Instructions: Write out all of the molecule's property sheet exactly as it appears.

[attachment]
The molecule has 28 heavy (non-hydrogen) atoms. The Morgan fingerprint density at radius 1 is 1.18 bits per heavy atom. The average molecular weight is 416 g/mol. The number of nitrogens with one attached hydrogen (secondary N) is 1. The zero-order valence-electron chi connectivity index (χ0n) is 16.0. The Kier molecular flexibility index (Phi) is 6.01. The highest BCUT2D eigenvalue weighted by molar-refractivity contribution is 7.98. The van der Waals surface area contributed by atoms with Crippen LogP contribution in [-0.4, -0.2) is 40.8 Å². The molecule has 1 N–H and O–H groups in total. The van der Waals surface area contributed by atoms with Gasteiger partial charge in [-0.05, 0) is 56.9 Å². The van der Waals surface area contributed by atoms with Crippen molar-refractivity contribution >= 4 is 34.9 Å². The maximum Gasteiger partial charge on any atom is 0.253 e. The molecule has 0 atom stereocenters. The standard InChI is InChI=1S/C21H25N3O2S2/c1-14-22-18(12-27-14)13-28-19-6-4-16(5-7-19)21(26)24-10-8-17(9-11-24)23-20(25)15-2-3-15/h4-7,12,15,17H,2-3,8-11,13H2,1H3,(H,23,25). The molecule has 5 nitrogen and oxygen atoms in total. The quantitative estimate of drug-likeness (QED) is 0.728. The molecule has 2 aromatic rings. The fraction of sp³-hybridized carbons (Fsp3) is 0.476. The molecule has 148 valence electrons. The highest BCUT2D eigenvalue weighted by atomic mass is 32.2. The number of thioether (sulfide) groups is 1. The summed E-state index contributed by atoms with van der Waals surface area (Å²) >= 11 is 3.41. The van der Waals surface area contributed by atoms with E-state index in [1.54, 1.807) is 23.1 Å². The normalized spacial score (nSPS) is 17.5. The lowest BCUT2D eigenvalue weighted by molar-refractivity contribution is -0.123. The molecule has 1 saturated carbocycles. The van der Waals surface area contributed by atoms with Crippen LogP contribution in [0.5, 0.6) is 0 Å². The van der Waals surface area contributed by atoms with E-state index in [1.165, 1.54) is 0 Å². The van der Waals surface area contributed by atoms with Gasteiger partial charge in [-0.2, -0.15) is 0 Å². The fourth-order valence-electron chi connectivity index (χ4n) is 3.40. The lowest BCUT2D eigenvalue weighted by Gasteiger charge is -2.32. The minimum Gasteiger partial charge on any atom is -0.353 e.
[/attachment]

The molecule has 28 heavy (non-hydrogen) atoms. The Morgan fingerprint density at radius 1 is 1.18 bits per heavy atom. The average molecular weight is 416 g/mol. The number of nitrogens with one attached hydrogen (secondary N) is 1. The zero-order valence-electron chi connectivity index (χ0n) is 16.0. The Kier molecular flexibility index (Phi) is 6.01. The highest BCUT2D eigenvalue weighted by molar-refractivity contribution is 7.98. The van der Waals surface area contributed by atoms with Crippen LogP contribution in [-0.4, -0.2) is 40.8 Å². The molecule has 1 N–H and O–H groups in total. The van der Waals surface area contributed by atoms with Gasteiger partial charge in [-0.05, 0) is 56.9 Å². The van der Waals surface area contributed by atoms with Crippen molar-refractivity contribution >= 4 is 34.9 Å². The maximum Gasteiger partial charge on any atom is 0.253 e. The molecule has 0 atom stereocenters. The standard InChI is InChI=1S/C21H25N3O2S2/c1-14-22-18(12-27-14)13-28-19-6-4-16(5-7-19)21(26)24-10-8-17(9-11-24)23-20(25)15-2-3-15/h4-7,12,15,17H,2-3,8-11,13H2,1H3,(H,23,25). The molecule has 5 nitrogen and oxygen atoms in total. The quantitative estimate of drug-likeness (QED) is 0.728. The molecule has 2 aromatic rings. The fraction of sp³-hybridized carbons (Fsp3) is 0.476. The molecule has 148 valence electrons. The highest BCUT2D eigenvalue weighted by atomic mass is 32.2. The number of thioether (sulfide) groups is 1. The summed E-state index contributed by atoms with van der Waals surface area (Å²) >= 11 is 3.41. The van der Waals surface area contributed by atoms with E-state index in [1.54, 1.807) is 23.1 Å². The normalized spacial score (nSPS) is 17.5. The lowest BCUT2D eigenvalue weighted by molar-refractivity contribution is -0.123. The molecule has 1 saturated carbocycles. The van der Waals surface area contributed by atoms with Crippen LogP contribution in [0.5, 0.6) is 0 Å². The van der Waals surface area contributed by atoms with E-state index in [1.165, 1.54) is 0 Å². The van der Waals surface area contributed by atoms with Gasteiger partial charge in [-0.2, -0.15) is 0 Å². The fourth-order valence-electron chi connectivity index (χ4n) is 3.40. The lowest BCUT2D eigenvalue weighted by Gasteiger charge is -2.32. The minimum Gasteiger partial charge on any atom is -0.353 e.